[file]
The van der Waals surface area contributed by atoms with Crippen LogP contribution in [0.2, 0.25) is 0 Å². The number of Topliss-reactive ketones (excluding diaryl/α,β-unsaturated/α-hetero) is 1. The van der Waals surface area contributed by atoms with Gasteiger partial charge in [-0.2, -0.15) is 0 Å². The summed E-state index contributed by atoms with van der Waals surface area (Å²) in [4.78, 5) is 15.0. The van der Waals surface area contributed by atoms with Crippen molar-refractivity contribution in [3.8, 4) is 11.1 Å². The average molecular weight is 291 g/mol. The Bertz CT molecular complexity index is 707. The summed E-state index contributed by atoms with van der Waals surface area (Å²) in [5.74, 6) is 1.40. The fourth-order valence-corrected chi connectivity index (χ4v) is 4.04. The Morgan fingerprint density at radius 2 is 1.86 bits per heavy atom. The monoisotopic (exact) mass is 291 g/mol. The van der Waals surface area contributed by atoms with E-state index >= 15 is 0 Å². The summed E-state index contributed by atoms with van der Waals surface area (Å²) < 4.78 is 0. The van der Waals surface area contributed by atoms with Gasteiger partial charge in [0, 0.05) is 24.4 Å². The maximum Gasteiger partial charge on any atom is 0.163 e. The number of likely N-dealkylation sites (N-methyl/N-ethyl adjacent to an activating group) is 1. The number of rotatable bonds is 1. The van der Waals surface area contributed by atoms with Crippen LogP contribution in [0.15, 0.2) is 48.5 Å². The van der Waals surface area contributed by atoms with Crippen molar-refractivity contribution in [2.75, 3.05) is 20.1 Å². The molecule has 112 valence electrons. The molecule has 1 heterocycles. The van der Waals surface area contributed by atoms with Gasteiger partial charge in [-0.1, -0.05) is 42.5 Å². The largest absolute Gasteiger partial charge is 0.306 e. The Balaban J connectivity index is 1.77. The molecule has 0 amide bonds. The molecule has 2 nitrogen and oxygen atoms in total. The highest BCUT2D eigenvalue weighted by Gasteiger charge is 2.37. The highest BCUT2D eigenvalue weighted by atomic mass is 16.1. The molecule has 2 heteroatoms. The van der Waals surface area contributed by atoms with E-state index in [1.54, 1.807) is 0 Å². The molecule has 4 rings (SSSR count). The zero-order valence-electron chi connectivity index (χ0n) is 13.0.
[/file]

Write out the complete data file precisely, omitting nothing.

The van der Waals surface area contributed by atoms with Crippen LogP contribution in [0.2, 0.25) is 0 Å². The number of Topliss-reactive ketones (excluding diaryl/α,β-unsaturated/α-hetero) is 1. The van der Waals surface area contributed by atoms with Gasteiger partial charge in [-0.2, -0.15) is 0 Å². The summed E-state index contributed by atoms with van der Waals surface area (Å²) in [4.78, 5) is 15.0. The van der Waals surface area contributed by atoms with Crippen molar-refractivity contribution in [3.8, 4) is 11.1 Å². The average molecular weight is 291 g/mol. The Bertz CT molecular complexity index is 707. The summed E-state index contributed by atoms with van der Waals surface area (Å²) in [5.74, 6) is 1.40. The fourth-order valence-corrected chi connectivity index (χ4v) is 4.04. The Morgan fingerprint density at radius 2 is 1.86 bits per heavy atom. The monoisotopic (exact) mass is 291 g/mol. The van der Waals surface area contributed by atoms with E-state index >= 15 is 0 Å². The summed E-state index contributed by atoms with van der Waals surface area (Å²) < 4.78 is 0. The van der Waals surface area contributed by atoms with Gasteiger partial charge in [0, 0.05) is 24.4 Å². The maximum Gasteiger partial charge on any atom is 0.163 e. The number of likely N-dealkylation sites (N-methyl/N-ethyl adjacent to an activating group) is 1. The number of rotatable bonds is 1. The van der Waals surface area contributed by atoms with Crippen LogP contribution in [0.15, 0.2) is 48.5 Å². The van der Waals surface area contributed by atoms with Crippen molar-refractivity contribution in [2.75, 3.05) is 20.1 Å². The molecule has 112 valence electrons. The molecule has 1 heterocycles. The van der Waals surface area contributed by atoms with Gasteiger partial charge in [-0.1, -0.05) is 42.5 Å². The largest absolute Gasteiger partial charge is 0.306 e. The Balaban J connectivity index is 1.77. The molecule has 0 amide bonds. The molecule has 2 nitrogen and oxygen atoms in total. The highest BCUT2D eigenvalue weighted by Gasteiger charge is 2.37. The highest BCUT2D eigenvalue weighted by atomic mass is 16.1. The molecule has 2 heteroatoms. The van der Waals surface area contributed by atoms with E-state index in [1.54, 1.807) is 0 Å². The molecule has 4 rings (SSSR count). The zero-order valence-electron chi connectivity index (χ0n) is 13.0.